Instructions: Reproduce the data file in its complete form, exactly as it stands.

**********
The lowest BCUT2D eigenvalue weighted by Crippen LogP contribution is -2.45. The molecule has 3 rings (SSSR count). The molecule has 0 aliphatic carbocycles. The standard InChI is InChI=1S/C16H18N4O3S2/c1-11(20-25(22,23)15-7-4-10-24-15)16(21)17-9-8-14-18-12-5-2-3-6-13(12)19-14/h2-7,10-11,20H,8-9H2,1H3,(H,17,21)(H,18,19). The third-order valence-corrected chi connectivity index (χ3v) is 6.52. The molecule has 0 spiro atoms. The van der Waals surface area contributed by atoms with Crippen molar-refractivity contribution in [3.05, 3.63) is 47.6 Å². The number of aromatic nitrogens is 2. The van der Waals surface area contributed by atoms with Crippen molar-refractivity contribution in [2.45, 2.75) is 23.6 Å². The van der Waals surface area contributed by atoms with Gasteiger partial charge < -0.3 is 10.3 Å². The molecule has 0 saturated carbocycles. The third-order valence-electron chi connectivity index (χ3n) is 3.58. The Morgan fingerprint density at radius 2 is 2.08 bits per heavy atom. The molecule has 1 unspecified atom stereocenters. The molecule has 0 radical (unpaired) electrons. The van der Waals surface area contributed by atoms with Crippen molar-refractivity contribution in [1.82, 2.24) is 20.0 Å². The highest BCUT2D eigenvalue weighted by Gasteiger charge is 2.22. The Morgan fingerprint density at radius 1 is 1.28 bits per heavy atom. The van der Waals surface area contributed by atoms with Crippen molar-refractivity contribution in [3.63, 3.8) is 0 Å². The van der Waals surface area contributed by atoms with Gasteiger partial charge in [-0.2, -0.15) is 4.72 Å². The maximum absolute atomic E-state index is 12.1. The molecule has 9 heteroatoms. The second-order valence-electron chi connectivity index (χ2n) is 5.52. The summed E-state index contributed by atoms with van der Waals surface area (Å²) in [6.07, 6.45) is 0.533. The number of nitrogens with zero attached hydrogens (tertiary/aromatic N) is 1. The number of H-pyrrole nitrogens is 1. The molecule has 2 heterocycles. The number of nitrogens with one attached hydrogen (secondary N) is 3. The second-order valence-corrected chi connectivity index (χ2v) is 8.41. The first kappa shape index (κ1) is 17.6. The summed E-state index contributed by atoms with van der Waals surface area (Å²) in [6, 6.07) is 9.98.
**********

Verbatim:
The lowest BCUT2D eigenvalue weighted by Crippen LogP contribution is -2.45. The molecule has 3 rings (SSSR count). The molecule has 0 aliphatic carbocycles. The standard InChI is InChI=1S/C16H18N4O3S2/c1-11(20-25(22,23)15-7-4-10-24-15)16(21)17-9-8-14-18-12-5-2-3-6-13(12)19-14/h2-7,10-11,20H,8-9H2,1H3,(H,17,21)(H,18,19). The third-order valence-corrected chi connectivity index (χ3v) is 6.52. The molecule has 0 spiro atoms. The van der Waals surface area contributed by atoms with Crippen molar-refractivity contribution in [3.05, 3.63) is 47.6 Å². The number of aromatic nitrogens is 2. The van der Waals surface area contributed by atoms with Crippen molar-refractivity contribution in [2.45, 2.75) is 23.6 Å². The van der Waals surface area contributed by atoms with Gasteiger partial charge < -0.3 is 10.3 Å². The molecule has 0 saturated carbocycles. The third-order valence-electron chi connectivity index (χ3n) is 3.58. The Morgan fingerprint density at radius 2 is 2.08 bits per heavy atom. The molecule has 1 unspecified atom stereocenters. The molecule has 0 radical (unpaired) electrons. The van der Waals surface area contributed by atoms with Crippen molar-refractivity contribution in [1.82, 2.24) is 20.0 Å². The highest BCUT2D eigenvalue weighted by Gasteiger charge is 2.22. The Morgan fingerprint density at radius 1 is 1.28 bits per heavy atom. The van der Waals surface area contributed by atoms with Crippen molar-refractivity contribution in [3.63, 3.8) is 0 Å². The van der Waals surface area contributed by atoms with Gasteiger partial charge in [-0.2, -0.15) is 4.72 Å². The maximum absolute atomic E-state index is 12.1. The molecule has 9 heteroatoms. The second-order valence-electron chi connectivity index (χ2n) is 5.52. The summed E-state index contributed by atoms with van der Waals surface area (Å²) in [6.07, 6.45) is 0.533. The number of nitrogens with zero attached hydrogens (tertiary/aromatic N) is 1. The number of H-pyrrole nitrogens is 1. The molecule has 2 heterocycles. The number of nitrogens with one attached hydrogen (secondary N) is 3. The second-order valence-corrected chi connectivity index (χ2v) is 8.41. The first kappa shape index (κ1) is 17.6. The summed E-state index contributed by atoms with van der Waals surface area (Å²) in [6, 6.07) is 9.98.